News: Energy and Environment

When bacteria spread through soil, tissues and other environments crammed with obstacles, keeping on the straight and narrow path leads to dead ends. Instead, bacteria move through open spaces until they get trapped, then reorient to hop through an opening to the next hole. A new model developed by Princeton researchers explains why this hop-and-...
Princeton researchers have solved a 54-year-old puzzle about why certain fluids strangely slow down under pressure when flowing through porous materials, such as soils and sedimentary rocks. The findings could help improve many important processes in energy, environmental, and industrial sectors from oil recovery to groundwater remediation.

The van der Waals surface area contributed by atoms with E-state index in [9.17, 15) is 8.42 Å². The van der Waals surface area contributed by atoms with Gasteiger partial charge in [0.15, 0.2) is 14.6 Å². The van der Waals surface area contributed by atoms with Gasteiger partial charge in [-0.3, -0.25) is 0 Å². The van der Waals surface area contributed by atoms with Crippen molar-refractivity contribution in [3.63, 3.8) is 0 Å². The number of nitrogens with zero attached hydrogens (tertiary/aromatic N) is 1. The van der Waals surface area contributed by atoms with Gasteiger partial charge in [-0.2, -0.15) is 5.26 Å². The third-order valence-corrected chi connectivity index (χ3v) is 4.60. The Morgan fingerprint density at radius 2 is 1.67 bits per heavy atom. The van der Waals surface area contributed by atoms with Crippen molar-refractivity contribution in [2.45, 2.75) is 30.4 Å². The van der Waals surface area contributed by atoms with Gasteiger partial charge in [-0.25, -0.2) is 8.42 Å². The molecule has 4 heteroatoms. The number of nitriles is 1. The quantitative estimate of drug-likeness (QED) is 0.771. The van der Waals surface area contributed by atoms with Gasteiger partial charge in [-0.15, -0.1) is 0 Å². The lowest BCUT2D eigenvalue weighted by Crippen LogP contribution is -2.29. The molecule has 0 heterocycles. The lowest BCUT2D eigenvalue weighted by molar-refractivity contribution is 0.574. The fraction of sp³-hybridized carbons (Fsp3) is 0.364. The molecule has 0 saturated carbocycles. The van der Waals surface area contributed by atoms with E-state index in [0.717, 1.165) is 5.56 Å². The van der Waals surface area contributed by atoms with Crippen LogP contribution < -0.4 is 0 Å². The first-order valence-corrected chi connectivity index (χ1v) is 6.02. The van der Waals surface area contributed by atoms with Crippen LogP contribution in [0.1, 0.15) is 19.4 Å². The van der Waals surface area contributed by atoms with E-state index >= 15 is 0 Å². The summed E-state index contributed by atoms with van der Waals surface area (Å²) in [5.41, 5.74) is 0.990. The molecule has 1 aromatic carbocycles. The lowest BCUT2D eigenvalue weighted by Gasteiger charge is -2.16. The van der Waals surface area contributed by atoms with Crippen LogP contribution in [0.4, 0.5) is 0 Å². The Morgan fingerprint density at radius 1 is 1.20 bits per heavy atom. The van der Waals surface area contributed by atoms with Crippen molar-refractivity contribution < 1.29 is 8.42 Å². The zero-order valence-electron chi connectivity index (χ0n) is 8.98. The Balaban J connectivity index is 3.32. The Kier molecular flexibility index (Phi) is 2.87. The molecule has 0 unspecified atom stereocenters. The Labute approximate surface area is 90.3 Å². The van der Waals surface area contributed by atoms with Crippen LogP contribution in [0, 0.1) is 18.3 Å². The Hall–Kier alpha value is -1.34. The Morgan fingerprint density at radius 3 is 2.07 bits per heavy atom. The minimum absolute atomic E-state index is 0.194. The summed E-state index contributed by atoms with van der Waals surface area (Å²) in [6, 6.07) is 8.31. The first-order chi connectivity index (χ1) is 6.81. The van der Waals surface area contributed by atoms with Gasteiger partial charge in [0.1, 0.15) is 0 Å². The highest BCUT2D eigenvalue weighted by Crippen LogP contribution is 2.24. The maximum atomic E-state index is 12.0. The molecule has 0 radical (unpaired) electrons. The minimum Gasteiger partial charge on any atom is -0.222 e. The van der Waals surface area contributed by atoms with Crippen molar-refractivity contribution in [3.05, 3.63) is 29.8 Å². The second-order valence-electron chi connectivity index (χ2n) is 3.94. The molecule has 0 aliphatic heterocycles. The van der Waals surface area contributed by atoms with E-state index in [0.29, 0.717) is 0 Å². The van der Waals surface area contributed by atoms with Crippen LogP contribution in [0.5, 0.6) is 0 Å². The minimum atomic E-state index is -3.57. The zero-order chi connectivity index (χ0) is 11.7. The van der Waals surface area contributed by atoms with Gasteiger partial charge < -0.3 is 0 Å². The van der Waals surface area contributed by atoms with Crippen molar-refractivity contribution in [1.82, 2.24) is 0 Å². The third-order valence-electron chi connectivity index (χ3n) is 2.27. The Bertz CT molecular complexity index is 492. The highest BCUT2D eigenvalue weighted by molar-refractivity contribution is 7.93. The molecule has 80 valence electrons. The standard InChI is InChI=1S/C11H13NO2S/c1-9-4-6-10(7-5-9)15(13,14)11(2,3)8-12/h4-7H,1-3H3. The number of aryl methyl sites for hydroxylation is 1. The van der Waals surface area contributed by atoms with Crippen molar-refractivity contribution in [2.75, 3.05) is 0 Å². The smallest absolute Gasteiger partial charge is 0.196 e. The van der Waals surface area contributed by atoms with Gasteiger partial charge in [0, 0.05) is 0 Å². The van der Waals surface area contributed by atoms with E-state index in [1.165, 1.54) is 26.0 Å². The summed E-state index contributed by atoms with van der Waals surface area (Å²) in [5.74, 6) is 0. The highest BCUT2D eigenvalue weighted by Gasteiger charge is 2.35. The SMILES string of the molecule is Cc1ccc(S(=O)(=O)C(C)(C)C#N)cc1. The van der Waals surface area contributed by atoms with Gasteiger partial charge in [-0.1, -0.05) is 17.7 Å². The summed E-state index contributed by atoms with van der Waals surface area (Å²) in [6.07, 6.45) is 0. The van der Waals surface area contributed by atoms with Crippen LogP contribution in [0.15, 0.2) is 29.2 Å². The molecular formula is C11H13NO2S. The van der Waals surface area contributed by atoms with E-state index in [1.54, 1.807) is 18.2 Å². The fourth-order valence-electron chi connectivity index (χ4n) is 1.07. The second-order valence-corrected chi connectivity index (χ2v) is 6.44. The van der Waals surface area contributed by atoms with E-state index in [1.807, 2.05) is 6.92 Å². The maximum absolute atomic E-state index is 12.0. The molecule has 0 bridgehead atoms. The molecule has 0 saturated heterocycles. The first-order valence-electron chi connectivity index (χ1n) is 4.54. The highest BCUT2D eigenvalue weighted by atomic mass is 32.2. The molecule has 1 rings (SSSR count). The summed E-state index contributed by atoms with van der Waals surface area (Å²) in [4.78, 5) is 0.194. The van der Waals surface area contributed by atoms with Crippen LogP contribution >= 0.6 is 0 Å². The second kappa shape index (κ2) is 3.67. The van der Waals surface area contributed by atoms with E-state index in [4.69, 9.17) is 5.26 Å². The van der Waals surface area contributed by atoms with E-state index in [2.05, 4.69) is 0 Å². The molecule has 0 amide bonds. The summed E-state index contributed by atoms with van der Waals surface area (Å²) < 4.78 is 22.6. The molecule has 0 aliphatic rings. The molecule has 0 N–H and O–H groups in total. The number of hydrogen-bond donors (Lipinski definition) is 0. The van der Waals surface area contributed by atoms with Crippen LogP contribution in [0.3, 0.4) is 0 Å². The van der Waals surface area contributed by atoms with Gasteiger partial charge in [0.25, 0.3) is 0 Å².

Jonathan Conway, an expert in plant-microbe interactions, has joined the Princeton faculty as an assistant professor of chemical and biological engineering.

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